"I know I am deeply flawed as a person, but I am also kind of happy with that, you can only just do your thing and be who you are."

Actively adopting this attitude to life, in more recent years, has been a liberating experience for Sile. It has taught her to be philosophical about both life and work; and indeed when one door has closed, several more have always opened for the Galway native. And Sile's enthusiasm and sense of adventure is infectious. At some point in the future, she even hopes to release an album.

"Recording an album would be a dream come true," she tells me. "I would absolutely love to do it, but right now, I simply don't have the time to think about it."

"To do more music would be fantastic, regardless of whether it would be a financial success or anything," she adds. "I think, just for me, it would fulfil a kind of inner desire or childhood dream."

Sile's musical passion was strengthened even more in recent years, following her battle with thyroid cancer in 2012.

"I had surgeries and there was a risk to my voice because the thyroid gland sits so closely to your vocal chords, so I came through that and through the treatment and now I am very well and very healthy. I am probably the healthiest that I have ever been and it made me realise that life is for living and none of us know what is around the corner, so why live with regret?" she asks. "Why not do something with what you love?"

Sile has applied this philosophy most especially to her career.

"I am in a very enviable place at the moment where people are giving me opportunities to explore stuff that I really love," Sile tells me. "When you work freelance, you are on a job for a period of time and it ends and that is a part of life. You move on. It can be written about in a way like 'Oh she's got the axe!' or 'She's been sacked!' but it is just the nature of the work. I feel very lucky that I get the opportunity to try new things."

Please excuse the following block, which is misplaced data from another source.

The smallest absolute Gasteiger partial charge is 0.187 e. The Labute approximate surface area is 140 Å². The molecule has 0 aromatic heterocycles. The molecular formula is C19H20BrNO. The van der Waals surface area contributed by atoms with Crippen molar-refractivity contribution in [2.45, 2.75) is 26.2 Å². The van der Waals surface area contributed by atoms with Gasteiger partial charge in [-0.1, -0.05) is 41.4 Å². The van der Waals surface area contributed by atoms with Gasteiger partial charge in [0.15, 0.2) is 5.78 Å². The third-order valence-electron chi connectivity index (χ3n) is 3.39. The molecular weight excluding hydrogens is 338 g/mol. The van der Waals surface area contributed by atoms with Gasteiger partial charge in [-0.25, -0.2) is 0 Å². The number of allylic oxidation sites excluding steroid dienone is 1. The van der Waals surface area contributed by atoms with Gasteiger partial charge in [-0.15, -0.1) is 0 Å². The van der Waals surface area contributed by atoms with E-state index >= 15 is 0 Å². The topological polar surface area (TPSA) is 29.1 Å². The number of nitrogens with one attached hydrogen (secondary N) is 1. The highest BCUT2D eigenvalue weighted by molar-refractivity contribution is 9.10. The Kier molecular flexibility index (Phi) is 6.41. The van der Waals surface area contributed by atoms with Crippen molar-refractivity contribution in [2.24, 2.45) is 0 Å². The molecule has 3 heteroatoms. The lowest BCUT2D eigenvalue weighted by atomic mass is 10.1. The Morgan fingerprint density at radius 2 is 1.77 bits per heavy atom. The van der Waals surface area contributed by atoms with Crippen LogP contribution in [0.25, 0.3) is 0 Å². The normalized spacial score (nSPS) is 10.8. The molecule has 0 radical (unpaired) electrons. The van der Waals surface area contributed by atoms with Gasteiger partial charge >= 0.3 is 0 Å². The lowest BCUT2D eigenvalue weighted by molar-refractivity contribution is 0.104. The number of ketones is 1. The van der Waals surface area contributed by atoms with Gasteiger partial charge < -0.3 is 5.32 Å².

"When you are freelance, you are almost constantly in a state of reinvention too, because if you don't adapt and move and change, you will break; it's like that classic saying that 'there are no straight lines in nature' and so, if you don't bend with the trees, the roots will snap. You have to adapt," Sile adds.

"Times have been very tough for years and jobs that were once there are not there anymore, so in its own way, it has been traumatic, but it has actually been very good for me."

"They say that times of recession can be very good for the creative and artistic fields because people are forced, out of necessity, to look at other ways of doing things, and I understand that now because if I was still pursuing the same avenues work-wise, I probably would have had to leave," she says.

Sile has certainly been through some challenging times, in her professional and personal life - including the split from her husband, Glen Mulcahy, a TG4 producer she wed in 2005 - but her sister, Grainne, has also been a huge support to her.

"She's a really brilliant person and not just because she is my sister," Sile tells me. "We are best friends. We are probably closer now than we have ever been and I think that comes with age too and experience. Life is tough and even more so as the years roll on, I value the relationships in my life between my family and my closest friends.

"They are very important to me and I am blessed with having brilliant people in my life."

death

"I really love my work, but it doesn't define me," Sile smiles. "When the day comes and I am on my death bed looking back, I don't want to be saying 'well I had an amazing career, but no relationships of substance!' I'd rather be saying 'Well my career was OK, but didn't I have fantastic bonds with people?' That would be far more important to me."

Since her illness, Sile has also been practicing mindfulness and yoga. "I think the importance of gratitude is huge and it does straight away put you in a good mood," she explains.

"I have fully embraced my body more now than I have ever done before I was sick too. When you realise that you are actually walking around in the greatest gift that you will ever have, it is amazing and you should be absolutely so thankful for it; that it works!"

Síle has teamed up with GloHealth to raise awareness of the Lifetime Community Rating deadline on the April 30. For more information, see: www.glohealth.ie